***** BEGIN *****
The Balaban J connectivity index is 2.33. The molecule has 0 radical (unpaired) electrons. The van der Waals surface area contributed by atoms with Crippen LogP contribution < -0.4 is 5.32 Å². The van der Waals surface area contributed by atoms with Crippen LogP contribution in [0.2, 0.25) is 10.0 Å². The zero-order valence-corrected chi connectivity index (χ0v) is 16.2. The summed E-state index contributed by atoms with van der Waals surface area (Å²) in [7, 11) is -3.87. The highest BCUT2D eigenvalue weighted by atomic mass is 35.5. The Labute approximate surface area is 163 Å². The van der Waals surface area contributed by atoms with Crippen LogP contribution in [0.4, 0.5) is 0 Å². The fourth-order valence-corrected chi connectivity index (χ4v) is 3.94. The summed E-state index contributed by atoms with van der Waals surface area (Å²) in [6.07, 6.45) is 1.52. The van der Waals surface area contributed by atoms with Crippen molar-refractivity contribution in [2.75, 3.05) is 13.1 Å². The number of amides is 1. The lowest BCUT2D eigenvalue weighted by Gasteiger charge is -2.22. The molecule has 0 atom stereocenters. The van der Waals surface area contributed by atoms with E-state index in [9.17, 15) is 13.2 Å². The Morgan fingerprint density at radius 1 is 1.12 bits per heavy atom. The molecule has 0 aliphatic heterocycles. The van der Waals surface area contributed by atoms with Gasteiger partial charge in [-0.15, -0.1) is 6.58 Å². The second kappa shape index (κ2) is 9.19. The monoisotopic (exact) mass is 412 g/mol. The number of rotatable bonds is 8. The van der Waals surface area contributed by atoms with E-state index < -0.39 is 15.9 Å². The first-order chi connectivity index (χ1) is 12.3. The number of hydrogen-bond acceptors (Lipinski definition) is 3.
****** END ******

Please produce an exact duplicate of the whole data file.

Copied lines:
The Balaban J connectivity index is 2.33. The molecule has 0 radical (unpaired) electrons. The van der Waals surface area contributed by atoms with Crippen LogP contribution < -0.4 is 5.32 Å². The van der Waals surface area contributed by atoms with Crippen LogP contribution in [0.2, 0.25) is 10.0 Å². The zero-order valence-corrected chi connectivity index (χ0v) is 16.2. The summed E-state index contributed by atoms with van der Waals surface area (Å²) in [7, 11) is -3.87. The highest BCUT2D eigenvalue weighted by atomic mass is 35.5. The Labute approximate surface area is 163 Å². The van der Waals surface area contributed by atoms with Crippen LogP contribution in [0.4, 0.5) is 0 Å². The fourth-order valence-corrected chi connectivity index (χ4v) is 3.94. The summed E-state index contributed by atoms with van der Waals surface area (Å²) in [6.07, 6.45) is 1.52. The van der Waals surface area contributed by atoms with Crippen molar-refractivity contribution in [2.75, 3.05) is 13.1 Å². The number of amides is 1. The lowest BCUT2D eigenvalue weighted by Gasteiger charge is -2.22. The molecule has 0 atom stereocenters. The van der Waals surface area contributed by atoms with E-state index in [9.17, 15) is 13.2 Å². The Morgan fingerprint density at radius 1 is 1.12 bits per heavy atom. The molecule has 0 aliphatic heterocycles. The van der Waals surface area contributed by atoms with Gasteiger partial charge in [-0.15, -0.1) is 6.58 Å². The second kappa shape index (κ2) is 9.19. The monoisotopic (exact) mass is 412 g/mol. The number of rotatable bonds is 8. The van der Waals surface area contributed by atoms with E-state index < -0.39 is 15.9 Å². The first-order chi connectivity index (χ1) is 12.3. The number of hydrogen-bond acceptors (Lipinski definition) is 3.